Auction:  Estimate: £150-£200 - Realised £170
Seller: Hannam's Auctioneers
Date of auction: 3 Nov 2016 (Lot 874)

Size: 1' x 1' 4.5"

From Hillyard's Our House on Wheels
Title: Raymond Sheppard (1913-1958) Watercolour on board, 'Caravan'. [Car drags caravan uphill]
Auction:  Estimate: £150-£200 - Realised £180
Seller: Hannam's Auctioneers
Date of auction: 3 Nov 2016 (Lot 875)
Size: 1' x 1' 4.5"

From Hillyard's Our Caravan

Title: Raymond Sheppard (1913-1958) Watercolour on board, 'Snowy Walk'. [Family of five walk through the snow (Caravan in background)]
Auction:  Estimate: £150-£200 - Realised £180
Seller: Hannam's Auctioneers
Date of auction: 3 Nov 2016 (Lot 876)
Size: 1' x 1' 4.5"

Monday, 17 October 2016

Raymond Sheppard bird sketches (Part 2)

Here are some more of Raymond Sheppard's bird sketches that I started to look at previously on this blog. If you can help identify the bird species I'd love to hear from you. My email is below

Vulture studies

King Bird of Paradise, New Guinea




Chestnut-eared Aracaris

Crimson-rumped Toucant

Nepal Hill Myna and Indian Roller

Many sparrows






Lovely outline sketches of penguins

Eagle owl

Bateleur Eagle

Pagoda Starling & Golden fronted bird(?)

Great Barbet (Himalayas)


Cock of the Rock



White-collared kingfisher


Wood thrush

Monday, 3 October 2016

Raymond Sheppard and Young Elizabethan magazine (Part Three)

Leave it to Jones by John Kippax Young Elizabethan January 1956

Cover by John Verney
See my notes on John Hynam in my previous article, here he uses the name John Kippax

Young Elizabethan January 1956, p.19

Young Elizabethan January 1956, p.21

The haunted schooner by Wilmon Menard Young Elizabethan July 1956

Young Elizabethan July 1956 p.15
It appears, if we have the same author, our unusually named author was born September 16, 1908 in Beverly, Massachusetts, USA and died July 25, 1998 (age 89) in San Diego, California, USA and wrote the story on which a Walter Pidgeon film called 6000 enemies (1939) was based. It seems obvious that Menard spent a lot of time in the South Seas and in 1965 was living in Honolulu. He also wrote a biography of W. Somerset Maugham as both men had the South Seas in common. many of Menard's stories appear to be based around the adventures at sea one way or another. he is even credited with making known the sport of octopus wrestling! Follow the link for a photo of Menard.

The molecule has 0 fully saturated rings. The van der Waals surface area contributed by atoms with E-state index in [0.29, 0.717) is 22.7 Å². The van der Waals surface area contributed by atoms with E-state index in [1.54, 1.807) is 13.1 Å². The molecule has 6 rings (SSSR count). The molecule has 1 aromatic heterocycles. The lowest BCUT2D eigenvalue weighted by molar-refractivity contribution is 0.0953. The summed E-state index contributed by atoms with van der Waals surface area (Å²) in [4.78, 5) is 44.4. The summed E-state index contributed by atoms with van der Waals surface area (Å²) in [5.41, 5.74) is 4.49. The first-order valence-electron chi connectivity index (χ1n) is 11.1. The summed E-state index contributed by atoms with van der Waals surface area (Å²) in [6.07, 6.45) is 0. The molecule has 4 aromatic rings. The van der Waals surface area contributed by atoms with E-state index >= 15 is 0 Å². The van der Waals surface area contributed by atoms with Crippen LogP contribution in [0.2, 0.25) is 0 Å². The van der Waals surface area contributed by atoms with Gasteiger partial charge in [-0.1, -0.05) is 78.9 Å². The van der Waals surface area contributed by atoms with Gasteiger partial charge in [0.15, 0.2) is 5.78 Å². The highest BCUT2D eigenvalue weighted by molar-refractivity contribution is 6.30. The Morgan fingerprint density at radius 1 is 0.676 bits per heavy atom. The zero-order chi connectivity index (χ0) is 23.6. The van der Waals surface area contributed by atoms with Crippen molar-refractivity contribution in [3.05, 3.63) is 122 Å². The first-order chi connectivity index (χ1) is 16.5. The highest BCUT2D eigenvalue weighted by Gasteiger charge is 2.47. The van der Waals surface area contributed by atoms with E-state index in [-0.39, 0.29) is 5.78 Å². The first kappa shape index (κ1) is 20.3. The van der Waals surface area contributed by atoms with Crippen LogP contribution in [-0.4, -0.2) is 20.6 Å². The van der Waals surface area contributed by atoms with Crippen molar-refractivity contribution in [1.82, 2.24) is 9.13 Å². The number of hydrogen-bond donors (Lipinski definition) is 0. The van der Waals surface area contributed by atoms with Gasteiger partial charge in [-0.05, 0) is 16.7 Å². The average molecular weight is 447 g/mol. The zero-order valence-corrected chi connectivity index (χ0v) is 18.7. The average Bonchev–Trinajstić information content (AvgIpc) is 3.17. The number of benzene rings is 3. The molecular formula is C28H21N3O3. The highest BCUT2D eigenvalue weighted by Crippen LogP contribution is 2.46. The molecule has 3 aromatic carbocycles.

His earliest piece I have found is in Wide World magazine May 1936; "Fire-Walkers of the South Seas". Many of his writings were for short story/fact magazines such as Adventure, Argosy, The Saturday Review, Wide World and some fantasy/science-fiction. You can read some of his work here 
and see a list of some of his fiction here

Flash the otter by Jeffrey Pearson Young Elizabethan February 1957

Young Elizabethan February 1957 p.19

Noel Streatfeild's Book Page Young Elizabethan April 1957

Young Elizabethan April 1957 p.21
To see the illustrations that Noel Streatfeild didn't show much interest in, visit my earliest blog pages

Anek's Tapek by Keith Horan Young Elizabethan June 1957

Young Elizabethan June 1957, p.10

Keith Horan wrote many stories for Boy's Own Paper during the 50s, (three of which were illustrated by Frank Bellamy) and we have seen one already by Sheppard. The Fictionmags Index shows some of these and Horan's work also appears in Wide World Magazine during the 50s.